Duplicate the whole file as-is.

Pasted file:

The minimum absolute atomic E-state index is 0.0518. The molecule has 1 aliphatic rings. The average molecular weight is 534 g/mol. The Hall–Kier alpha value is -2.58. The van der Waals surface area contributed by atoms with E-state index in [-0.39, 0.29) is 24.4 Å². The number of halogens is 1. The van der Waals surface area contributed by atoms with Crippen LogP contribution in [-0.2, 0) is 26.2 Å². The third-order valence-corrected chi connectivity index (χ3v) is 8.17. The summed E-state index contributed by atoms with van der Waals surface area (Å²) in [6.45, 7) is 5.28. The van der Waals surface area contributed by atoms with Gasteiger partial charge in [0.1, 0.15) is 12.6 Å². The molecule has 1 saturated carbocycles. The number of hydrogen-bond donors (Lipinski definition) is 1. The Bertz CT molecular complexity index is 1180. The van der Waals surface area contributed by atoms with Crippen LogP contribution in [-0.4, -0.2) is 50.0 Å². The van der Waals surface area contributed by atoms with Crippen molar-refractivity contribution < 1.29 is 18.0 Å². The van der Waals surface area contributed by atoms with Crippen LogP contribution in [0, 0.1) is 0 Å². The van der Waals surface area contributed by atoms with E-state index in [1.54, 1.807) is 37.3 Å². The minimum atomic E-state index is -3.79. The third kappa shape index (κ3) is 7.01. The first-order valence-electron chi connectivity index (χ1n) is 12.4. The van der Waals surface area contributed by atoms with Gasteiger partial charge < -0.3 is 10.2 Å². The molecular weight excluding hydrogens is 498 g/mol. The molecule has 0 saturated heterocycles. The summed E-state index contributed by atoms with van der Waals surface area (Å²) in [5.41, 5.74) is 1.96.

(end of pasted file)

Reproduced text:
The minimum absolute atomic E-state index is 0.0518. The molecule has 1 aliphatic rings. The average molecular weight is 534 g/mol. The Hall–Kier alpha value is -2.58. The van der Waals surface area contributed by atoms with E-state index in [-0.39, 0.29) is 24.4 Å². The number of halogens is 1. The van der Waals surface area contributed by atoms with Crippen LogP contribution in [-0.2, 0) is 26.2 Å². The third-order valence-corrected chi connectivity index (χ3v) is 8.17. The summed E-state index contributed by atoms with van der Waals surface area (Å²) in [6.45, 7) is 5.28. The van der Waals surface area contributed by atoms with Gasteiger partial charge in [0.1, 0.15) is 12.6 Å². The molecule has 1 saturated carbocycles. The number of hydrogen-bond donors (Lipinski definition) is 1. The Bertz CT molecular complexity index is 1180. The van der Waals surface area contributed by atoms with Crippen LogP contribution in [-0.4, -0.2) is 50.0 Å². The van der Waals surface area contributed by atoms with Crippen molar-refractivity contribution < 1.29 is 18.0 Å². The van der Waals surface area contributed by atoms with Crippen LogP contribution in [0, 0.1) is 0 Å². The van der Waals surface area contributed by atoms with E-state index in [1.54, 1.807) is 37.3 Å². The minimum atomic E-state index is -3.79. The third kappa shape index (κ3) is 7.01. The first-order valence-electron chi connectivity index (χ1n) is 12.4. The van der Waals surface area contributed by atoms with Gasteiger partial charge < -0.3 is 10.2 Å². The molecular weight excluding hydrogens is 498 g/mol. The molecule has 0 saturated heterocycles. The summed E-state index contributed by atoms with van der Waals surface area (Å²) in [5.41, 5.74) is 1.96.